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Campground, RV moratorium passes in Maggie Valley

A packed house listens to a speaker at Tuesday’s town board meeting in Maggie Valley. A packed house listens to a speaker at Tuesday’s town board meeting in Maggie Valley.

Anyone looking to create a new campground or RV park in Maggie Valley is out of luck. For the next six months, the town has a moratorium on RV parks, RV Planned Unit Developments, RV storage and campgrounds. 

On Tuesday night, Jan.  11, the board passed the moratorium with a 3-2 vote. Mayor Mike Eveland, Jim Owens and John Hinton voted in favor of the measure, while Phillip and Tammy Wight voted against it. 

“I was the one that put the motion forward. I have been against growing, I think a dozen campgrounds in Maggie Valley is more than enough,” Owens said. “The people spoke to us during the campaign.”

Owens first brought the issue to the table at a Dec. 7 agenda setting meeting where he suggested removing campgrounds  from what is permissible under C-1 and C-2 zoning. 

“About a month ago we had an election that drew the largest voter turnout in history, and the voters were both vocal and very engaged,” Owens said during a December agenda setting meeting. “And during the campaign, the most passionate and consistent appeal was ‘please no more campgrounds in Maggie Valley.’ We heard that loud and clear from so many of the people that were out voting during the campaign, we talked to dozens and dozens of people.”

Through conversation with the board and town attorney, the idea eventually morphed into a moratorium — essentially a pause on any new permits for RV parks or campgrounds in the valley. The moratorium decided upon will last for six months, or until the new Unified Development Ordinance is passed. The planning board is currently working on preliminary drafts of the new UDO.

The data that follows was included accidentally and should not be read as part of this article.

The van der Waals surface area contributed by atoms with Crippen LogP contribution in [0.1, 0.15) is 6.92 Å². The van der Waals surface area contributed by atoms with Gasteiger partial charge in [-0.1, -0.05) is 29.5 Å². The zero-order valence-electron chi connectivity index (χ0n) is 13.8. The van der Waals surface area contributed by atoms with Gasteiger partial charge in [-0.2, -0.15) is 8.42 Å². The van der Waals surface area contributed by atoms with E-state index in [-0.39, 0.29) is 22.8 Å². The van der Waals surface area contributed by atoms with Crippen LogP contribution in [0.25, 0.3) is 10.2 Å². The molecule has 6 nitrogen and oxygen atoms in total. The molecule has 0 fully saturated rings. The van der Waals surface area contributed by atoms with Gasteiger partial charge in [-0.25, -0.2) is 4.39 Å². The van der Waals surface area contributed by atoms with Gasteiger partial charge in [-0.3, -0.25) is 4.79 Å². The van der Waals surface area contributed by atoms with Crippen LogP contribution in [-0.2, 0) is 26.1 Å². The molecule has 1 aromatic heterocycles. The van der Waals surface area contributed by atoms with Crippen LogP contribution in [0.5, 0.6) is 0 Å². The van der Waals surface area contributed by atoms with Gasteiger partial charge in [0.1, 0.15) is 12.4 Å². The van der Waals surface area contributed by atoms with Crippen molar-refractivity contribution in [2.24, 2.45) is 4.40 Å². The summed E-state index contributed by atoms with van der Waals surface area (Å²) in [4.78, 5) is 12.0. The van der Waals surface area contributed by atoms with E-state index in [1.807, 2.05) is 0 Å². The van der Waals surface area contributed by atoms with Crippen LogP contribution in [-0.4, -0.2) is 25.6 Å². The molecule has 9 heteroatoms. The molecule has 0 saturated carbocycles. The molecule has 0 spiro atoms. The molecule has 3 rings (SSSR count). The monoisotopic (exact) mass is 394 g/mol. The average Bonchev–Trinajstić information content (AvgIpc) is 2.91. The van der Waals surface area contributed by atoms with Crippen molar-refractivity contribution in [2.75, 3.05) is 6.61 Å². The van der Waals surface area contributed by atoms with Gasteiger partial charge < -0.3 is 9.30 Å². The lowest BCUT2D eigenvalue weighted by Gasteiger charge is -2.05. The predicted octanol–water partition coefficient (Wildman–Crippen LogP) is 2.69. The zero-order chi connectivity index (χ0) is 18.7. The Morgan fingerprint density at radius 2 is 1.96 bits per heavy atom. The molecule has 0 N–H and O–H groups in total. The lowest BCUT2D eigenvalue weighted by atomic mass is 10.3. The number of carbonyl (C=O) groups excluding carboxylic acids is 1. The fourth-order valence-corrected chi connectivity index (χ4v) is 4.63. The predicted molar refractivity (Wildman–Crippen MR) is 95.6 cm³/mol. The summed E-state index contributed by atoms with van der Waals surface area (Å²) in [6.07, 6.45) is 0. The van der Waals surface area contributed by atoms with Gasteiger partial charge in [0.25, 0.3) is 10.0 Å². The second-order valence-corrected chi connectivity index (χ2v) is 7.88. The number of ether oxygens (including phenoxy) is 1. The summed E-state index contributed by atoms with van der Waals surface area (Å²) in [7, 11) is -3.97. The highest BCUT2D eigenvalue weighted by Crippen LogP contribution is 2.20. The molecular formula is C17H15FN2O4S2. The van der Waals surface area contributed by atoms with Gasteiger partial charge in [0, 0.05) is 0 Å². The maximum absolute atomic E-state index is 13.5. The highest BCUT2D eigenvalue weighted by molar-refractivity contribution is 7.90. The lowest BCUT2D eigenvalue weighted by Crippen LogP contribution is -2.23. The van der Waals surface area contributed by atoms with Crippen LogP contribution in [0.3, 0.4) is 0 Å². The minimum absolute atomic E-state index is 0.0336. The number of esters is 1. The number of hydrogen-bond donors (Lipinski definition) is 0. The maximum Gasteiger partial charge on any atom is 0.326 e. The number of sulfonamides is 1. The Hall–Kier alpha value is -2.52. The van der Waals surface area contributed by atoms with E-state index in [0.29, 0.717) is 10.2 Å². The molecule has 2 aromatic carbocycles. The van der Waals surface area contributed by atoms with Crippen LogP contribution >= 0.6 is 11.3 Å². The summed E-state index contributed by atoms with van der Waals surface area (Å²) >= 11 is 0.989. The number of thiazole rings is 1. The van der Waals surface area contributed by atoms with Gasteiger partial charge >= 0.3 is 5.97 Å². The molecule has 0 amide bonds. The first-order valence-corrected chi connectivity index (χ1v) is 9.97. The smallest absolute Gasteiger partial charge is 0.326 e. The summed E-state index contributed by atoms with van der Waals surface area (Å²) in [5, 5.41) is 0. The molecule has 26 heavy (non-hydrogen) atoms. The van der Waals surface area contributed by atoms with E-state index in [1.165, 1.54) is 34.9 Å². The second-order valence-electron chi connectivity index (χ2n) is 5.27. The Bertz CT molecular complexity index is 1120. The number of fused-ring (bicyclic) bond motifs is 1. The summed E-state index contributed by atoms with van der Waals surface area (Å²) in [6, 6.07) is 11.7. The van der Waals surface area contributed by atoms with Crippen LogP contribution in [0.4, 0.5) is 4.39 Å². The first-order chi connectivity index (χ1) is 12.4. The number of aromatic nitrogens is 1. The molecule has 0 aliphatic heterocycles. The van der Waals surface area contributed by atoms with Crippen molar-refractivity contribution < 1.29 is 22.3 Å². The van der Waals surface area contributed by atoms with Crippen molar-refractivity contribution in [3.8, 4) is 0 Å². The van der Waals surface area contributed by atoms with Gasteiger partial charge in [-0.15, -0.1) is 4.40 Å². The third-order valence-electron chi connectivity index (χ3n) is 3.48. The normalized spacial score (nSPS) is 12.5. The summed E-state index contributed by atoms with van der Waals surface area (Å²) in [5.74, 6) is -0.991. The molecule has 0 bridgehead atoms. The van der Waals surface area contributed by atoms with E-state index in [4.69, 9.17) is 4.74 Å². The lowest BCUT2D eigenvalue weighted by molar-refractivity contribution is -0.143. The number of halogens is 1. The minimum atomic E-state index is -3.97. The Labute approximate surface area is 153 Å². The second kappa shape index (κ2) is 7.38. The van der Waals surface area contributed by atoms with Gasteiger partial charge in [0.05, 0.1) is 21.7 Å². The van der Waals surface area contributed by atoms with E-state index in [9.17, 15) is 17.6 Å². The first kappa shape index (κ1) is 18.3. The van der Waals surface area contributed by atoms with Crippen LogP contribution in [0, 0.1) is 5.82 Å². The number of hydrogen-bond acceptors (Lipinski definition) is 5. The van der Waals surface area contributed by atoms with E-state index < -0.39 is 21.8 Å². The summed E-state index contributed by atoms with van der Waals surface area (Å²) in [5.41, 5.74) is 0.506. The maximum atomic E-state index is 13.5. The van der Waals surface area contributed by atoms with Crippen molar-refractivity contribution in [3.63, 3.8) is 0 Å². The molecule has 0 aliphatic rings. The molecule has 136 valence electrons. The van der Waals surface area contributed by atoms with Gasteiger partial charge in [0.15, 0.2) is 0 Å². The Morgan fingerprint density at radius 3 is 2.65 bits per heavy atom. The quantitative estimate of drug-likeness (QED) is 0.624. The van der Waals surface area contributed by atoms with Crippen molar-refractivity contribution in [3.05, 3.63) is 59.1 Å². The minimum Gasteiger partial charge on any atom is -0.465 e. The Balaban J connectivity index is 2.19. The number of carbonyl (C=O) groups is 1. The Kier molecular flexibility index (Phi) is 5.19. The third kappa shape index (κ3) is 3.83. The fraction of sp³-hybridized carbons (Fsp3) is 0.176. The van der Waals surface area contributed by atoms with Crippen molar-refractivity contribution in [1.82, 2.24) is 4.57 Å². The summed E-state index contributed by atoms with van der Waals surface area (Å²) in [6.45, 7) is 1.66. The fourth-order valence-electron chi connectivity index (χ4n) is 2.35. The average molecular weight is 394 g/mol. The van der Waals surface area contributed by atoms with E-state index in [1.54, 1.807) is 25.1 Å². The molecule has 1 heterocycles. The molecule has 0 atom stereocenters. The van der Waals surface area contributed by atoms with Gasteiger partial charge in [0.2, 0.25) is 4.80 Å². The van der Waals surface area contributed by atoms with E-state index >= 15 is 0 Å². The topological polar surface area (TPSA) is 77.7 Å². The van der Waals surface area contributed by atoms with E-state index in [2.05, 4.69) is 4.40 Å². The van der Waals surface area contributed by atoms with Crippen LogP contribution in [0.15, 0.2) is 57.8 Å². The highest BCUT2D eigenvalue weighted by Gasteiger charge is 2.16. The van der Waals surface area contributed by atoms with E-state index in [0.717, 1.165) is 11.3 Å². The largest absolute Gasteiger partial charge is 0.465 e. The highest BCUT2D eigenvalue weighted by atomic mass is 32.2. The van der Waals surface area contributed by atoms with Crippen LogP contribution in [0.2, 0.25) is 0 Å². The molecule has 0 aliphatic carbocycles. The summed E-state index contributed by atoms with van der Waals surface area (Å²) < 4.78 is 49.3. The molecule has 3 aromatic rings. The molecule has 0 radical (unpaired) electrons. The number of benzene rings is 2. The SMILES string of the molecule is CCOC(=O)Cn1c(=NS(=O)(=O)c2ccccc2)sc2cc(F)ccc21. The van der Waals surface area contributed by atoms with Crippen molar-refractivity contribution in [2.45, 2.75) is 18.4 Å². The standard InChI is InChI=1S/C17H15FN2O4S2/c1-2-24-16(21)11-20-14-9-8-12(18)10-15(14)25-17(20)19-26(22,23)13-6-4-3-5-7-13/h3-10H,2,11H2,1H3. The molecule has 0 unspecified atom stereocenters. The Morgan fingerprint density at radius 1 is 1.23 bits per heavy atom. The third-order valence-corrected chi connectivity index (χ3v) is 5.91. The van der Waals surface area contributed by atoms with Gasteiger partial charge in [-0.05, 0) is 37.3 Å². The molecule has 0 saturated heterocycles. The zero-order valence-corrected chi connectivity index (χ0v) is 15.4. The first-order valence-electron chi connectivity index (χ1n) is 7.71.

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“The reason a moratorium might be more appropriate is you all have a UDO that is coming forward in the next couple of weeks or months,” said stand-in town attorney Brian Gulden at a Dec. 14 meeting. “If for instance, you had and considered a text amendment and the text amendment passed that said ‘we’re removing campgrounds, RV parks, RV PUDs and storages from the C-1 and C-2 district,’ that wouldn’t allow anybody in the community to develop their property in the C-1 or C-2 district for any of those reasons that you removed from the ordinance. In essence, it infringes upon someone’s investment backed expectations.”

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t a Jan. 11 meeting, the board room was crowded with at least 60 Maggie Valley residents as well as State Reps. Mark Pless and Mike Clampitt. However, when it came time to speak on the issue, only six people made their way to the podium. Of those, three spoke out against the moratorium, though one of them was representing a number of people with written statements against the moratorium, and two spoke in favor of the moratorium. The last man referenced an article from The Mountaineer and stated that tourism was not “out of whack.”

Those who spoke against the moratorium claimed it would stifle growth as well as tourism in the valley during its most difficult season — winter. Those who spoke in favor claimed that the real damage being done in the valley was the crowding of RV parks and campgrounds, which was harming tourism in the long term. 

Dave Angel, owner of Elevated Mountain Distilling, spoke of the importance of tourism for Maggie Valley. Angel serves on the Haywood Tourism Development Authority board and noted the increase in the amount of people staying in short-term rentals , of which he says RVs are a significant portion, instead of hotels and motels. 

“This moratorium directly goes against the economic growth opportunities of this town,” said Angel. “We live right next to the most visited national park in America and we’re putting a hindrance on the ability for those people that want to experience that to stay here in Maggie Valley.”